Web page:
Clad in a hefty down jacket and a pair of rugged jeans, Nisha Budha looks like an average Kathmandu urbanite. But she is anything but average.
Born in a village near Jumla Bazar, Budha grew up in a family and community steeped in patriarchy, alcoholism, dated norms and taboos. The accumulation of these experiences led the 31-year-old to consciously make some bold decisions with the support of her family.
Her father, a businessman, played an important role by educating all his six children. He took Nisha on trips to India where she gained exposure to a different world, learnt new languages and ways of living.
“I grew up always asking ‘Why can’t I?’ I respect tradition, but I knew there were things in Jumla that were very wrong,” said Nidha Budha, who is profiled in the documentary Daughters of the Curved Moon that was screened at the Film South Asia documentary festival in Kathmandu recently.
Filmed over several years, the documentary is Budha’s coming-of-age story, as she returns to Jumla after six years of living and working as a trekking guide in Pokhara. The film follows the young woman as she questions age-old traditions, and tactfully provide her neighbours logical alternatives. Her progressiveness and no-nonsense approach to life are in stark contrast with the rigid mores of her home as she discusses sensitive issues like sexual health, menstruation and gender inequality.
Daughters of the Curved Moon was produced by Miranda Morton Yap and Sophie Dia Pegru who have successfully conveyed on screen Budha’s vivacious nature and contrast her childlike innocence with what it means to be a woman in Jumla even today.
Daughters of the Curved Moon from Sophie Dia Pegrum on Vimeo.
“My brother and I used to draw lots to see who would get to go with our father to India,” Budha told us during a break at the documentary festival. Her father enrolled her in a school in Chandigarh, where she learnt the value of education the hard way.
“I was a bad student in Nepal,”confides Budha recalling how she used to skip school and not pay attention to her studies. But in school in India, she was forced to mend her ways.
“If there is no education, there is nothing. It is dark without education," she states.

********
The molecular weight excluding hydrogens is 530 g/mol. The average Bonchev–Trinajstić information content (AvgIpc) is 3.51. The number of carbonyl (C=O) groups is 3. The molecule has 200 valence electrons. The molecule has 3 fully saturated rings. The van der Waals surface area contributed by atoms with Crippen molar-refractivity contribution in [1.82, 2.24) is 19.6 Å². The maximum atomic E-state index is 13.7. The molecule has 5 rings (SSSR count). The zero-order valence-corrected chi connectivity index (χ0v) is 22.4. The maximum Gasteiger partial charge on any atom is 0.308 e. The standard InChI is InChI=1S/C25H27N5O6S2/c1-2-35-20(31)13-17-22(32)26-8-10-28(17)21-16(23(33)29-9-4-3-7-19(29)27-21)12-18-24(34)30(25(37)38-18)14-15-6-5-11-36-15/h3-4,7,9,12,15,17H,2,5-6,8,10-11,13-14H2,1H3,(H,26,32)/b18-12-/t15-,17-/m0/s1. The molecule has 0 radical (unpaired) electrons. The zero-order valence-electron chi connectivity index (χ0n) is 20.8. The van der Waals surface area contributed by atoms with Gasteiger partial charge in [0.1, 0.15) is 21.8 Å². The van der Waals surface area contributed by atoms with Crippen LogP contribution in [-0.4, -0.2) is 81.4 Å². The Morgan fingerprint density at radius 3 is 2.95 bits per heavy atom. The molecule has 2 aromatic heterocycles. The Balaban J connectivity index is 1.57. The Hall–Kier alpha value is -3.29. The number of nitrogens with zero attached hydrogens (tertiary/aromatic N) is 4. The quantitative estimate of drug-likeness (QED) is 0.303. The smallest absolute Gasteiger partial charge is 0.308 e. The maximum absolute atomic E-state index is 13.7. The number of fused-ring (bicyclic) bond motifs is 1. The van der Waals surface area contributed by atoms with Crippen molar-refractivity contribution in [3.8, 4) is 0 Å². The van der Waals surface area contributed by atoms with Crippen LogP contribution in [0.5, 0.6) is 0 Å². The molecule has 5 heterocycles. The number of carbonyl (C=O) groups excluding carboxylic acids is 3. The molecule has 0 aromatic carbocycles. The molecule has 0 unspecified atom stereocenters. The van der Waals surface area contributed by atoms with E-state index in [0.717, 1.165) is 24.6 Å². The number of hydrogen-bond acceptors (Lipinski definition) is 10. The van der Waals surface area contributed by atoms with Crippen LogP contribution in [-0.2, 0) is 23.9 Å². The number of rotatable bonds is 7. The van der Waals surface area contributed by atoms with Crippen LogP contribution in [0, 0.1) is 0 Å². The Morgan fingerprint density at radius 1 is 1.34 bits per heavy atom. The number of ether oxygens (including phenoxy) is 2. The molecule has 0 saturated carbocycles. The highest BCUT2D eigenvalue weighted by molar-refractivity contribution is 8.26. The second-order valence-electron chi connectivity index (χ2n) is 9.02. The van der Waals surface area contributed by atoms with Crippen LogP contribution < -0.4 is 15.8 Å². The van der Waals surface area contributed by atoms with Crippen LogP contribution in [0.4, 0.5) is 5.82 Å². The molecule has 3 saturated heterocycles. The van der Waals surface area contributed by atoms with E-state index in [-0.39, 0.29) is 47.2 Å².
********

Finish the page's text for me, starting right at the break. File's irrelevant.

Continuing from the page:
It breaks her heart to see many young women dropping out of school only to be married off by their parents. “Everyone keeps asking me when I am going to get married,” says Budha who has got used to dodging this question.
After graduating from school, she returned to Nepal in 2010 and was determined to stand on her own feet. She joined an eco-tourism training organised by Empowering Women of Nepal which was started by the trekking agency 3 Sisters in Pokhara. That is when she met Morton, who was impressed with her strength of character and commitment to social reform.
“I never knew Nepal was so beautiful, I felt proud as a trekking guide,”says Budha who has taken tourists to Everest and Annapurna Base Camps, Langtang, Upper Mustang, and Rara.
Budha’s next goal is to see more and more women from her village become independent. For this, she has inherited the priority her father placed on sending children to school, and his belief that educating girls was the key.
Growing up from being a tough girl to a wise woman, Nisha Budha counts herself fortunate among women in Nepal, who are often trapped by traditions and taboos. She says: “My father used to tell me I would remember him after he was gone, and that is exactly what has happened.”
Now, she hopes to pass on the values and life lessons she has learnt to other women in Jumla and beyond.
Girl power, Shaikh Azizur Rahman
Jumla gets nearer, Shreejana Shrestha
Blood sisters, Sangita Thebe-Limbu